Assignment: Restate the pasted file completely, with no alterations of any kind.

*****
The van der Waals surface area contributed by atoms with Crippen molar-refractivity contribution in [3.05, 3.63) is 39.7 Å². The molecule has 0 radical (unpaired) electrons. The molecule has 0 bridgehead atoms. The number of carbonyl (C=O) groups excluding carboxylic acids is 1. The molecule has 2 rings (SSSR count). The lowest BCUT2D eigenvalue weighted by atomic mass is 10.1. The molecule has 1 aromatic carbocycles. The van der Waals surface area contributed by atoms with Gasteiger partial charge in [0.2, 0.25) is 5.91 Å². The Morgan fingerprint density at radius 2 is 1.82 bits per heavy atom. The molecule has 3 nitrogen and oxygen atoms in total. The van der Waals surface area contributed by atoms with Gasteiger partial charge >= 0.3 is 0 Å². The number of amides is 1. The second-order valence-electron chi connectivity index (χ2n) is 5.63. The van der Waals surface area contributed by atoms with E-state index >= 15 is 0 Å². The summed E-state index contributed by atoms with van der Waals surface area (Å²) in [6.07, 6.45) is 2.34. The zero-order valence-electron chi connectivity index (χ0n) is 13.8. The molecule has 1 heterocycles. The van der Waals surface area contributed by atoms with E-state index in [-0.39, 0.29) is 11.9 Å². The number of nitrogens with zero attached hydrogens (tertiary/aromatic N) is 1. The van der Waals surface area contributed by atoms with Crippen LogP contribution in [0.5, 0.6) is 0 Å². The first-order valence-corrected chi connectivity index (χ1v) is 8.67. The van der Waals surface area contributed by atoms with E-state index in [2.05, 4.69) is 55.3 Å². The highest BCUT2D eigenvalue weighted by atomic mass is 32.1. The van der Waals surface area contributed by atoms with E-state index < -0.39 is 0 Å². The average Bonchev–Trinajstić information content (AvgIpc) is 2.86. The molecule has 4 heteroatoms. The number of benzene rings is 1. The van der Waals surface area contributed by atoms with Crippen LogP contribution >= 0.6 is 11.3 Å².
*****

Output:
The van der Waals surface area contributed by atoms with Crippen molar-refractivity contribution in [3.05, 3.63) is 39.7 Å². The molecule has 0 radical (unpaired) electrons. The molecule has 0 bridgehead atoms. The number of carbonyl (C=O) groups excluding carboxylic acids is 1. The molecule has 2 rings (SSSR count). The lowest BCUT2D eigenvalue weighted by atomic mass is 10.1. The molecule has 1 aromatic carbocycles. The van der Waals surface area contributed by atoms with Gasteiger partial charge in [0.2, 0.25) is 5.91 Å². The Morgan fingerprint density at radius 2 is 1.82 bits per heavy atom. The molecule has 3 nitrogen and oxygen atoms in total. The van der Waals surface area contributed by atoms with Gasteiger partial charge >= 0.3 is 0 Å². The number of amides is 1. The second-order valence-electron chi connectivity index (χ2n) is 5.63. The van der Waals surface area contributed by atoms with E-state index >= 15 is 0 Å². The summed E-state index contributed by atoms with van der Waals surface area (Å²) in [6.07, 6.45) is 2.34. The zero-order valence-electron chi connectivity index (χ0n) is 13.8. The molecule has 1 heterocycles. The van der Waals surface area contributed by atoms with E-state index in [-0.39, 0.29) is 11.9 Å². The number of nitrogens with zero attached hydrogens (tertiary/aromatic N) is 1. The van der Waals surface area contributed by atoms with Crippen LogP contribution in [0.5, 0.6) is 0 Å². The first-order valence-corrected chi connectivity index (χ1v) is 8.67. The van der Waals surface area contributed by atoms with E-state index in [2.05, 4.69) is 55.3 Å². The highest BCUT2D eigenvalue weighted by atomic mass is 32.1. The van der Waals surface area contributed by atoms with E-state index < -0.39 is 0 Å². The average Bonchev–Trinajstić information content (AvgIpc) is 2.86. The molecule has 4 heteroatoms. The number of benzene rings is 1. The van der Waals surface area contributed by atoms with Crippen LogP contribution >= 0.6 is 11.3 Å².